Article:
Autism acceptance: A mother’s journey

Rose Mabiza • 8 mins read

05 October 2023

Autism acceptance: A mother’s journey in Manchester - Rose Mabiza - The Mandatory Training Group UK -

It's every mother's dream to give birth to a healthy baby who will grow, thrive and live a happy and fulfilling life. However, we all know life is unpredictable and sometimes forces you to play with the cards you've been dealt.

In this blog, I’ll talk about my younger son who has autism. The past 13 years have been a long journey of discovery, frustration, tears, blood and sweat. Since I braved to write my first blog, I believe this is the most personal blog I've written.

Last Sunday (2 April) was World Autism Awareness Day, which was celebrated as part of Autism Acceptance Week in the UK. There was a lot of positive activity on various social media platforms, which made me realise that the world has changed remarkably over the past decade. I felt motivated to share my story as a mother of a teenage boy who has autism.

Autism spectrum disorder definition in Birmingham - Rose Mabiza - The Mandatory Training Group UK -

What is autism spectrum disorder?

Autism spectrum disorder (ASD) is a developmental disability caused by brain differences. People with autism often have difficulties with social communication and interaction, as well as restricted or repetitive interests and behaviours. Those with ASD may also have different ways of learning, moving, and paying attention.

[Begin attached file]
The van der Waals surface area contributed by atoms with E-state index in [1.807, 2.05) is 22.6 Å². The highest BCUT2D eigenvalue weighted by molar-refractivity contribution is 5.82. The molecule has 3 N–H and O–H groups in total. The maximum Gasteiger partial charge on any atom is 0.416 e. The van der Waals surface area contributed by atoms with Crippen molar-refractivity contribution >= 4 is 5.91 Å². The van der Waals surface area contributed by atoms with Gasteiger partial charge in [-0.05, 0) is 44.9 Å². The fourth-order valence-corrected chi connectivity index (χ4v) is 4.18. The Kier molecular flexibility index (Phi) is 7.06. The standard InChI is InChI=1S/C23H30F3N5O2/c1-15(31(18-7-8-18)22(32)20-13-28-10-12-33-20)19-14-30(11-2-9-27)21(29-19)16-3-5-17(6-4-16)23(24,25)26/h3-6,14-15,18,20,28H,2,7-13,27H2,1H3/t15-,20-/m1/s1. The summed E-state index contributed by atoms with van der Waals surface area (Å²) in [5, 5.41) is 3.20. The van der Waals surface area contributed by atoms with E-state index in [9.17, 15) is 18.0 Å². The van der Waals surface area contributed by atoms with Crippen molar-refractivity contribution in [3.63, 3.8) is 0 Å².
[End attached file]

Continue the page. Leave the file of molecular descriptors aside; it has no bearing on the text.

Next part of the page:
The beginning of our autism journey in Glasgow - Rose Mabiza - The Mandatory Training Group UK -

The beginning of our autism journey

So, why am I sharing my son's autism journey? Why has it taken me so long to tell this story? Believe me; it takes a lot of bravery to do what I'm doing. I wish other mothers had shared their stories with me when I had no one to turn to. I wish there were blogs and articles out there to let us know it was OK. Sadly, there wasn't much out there when we desperately needed it.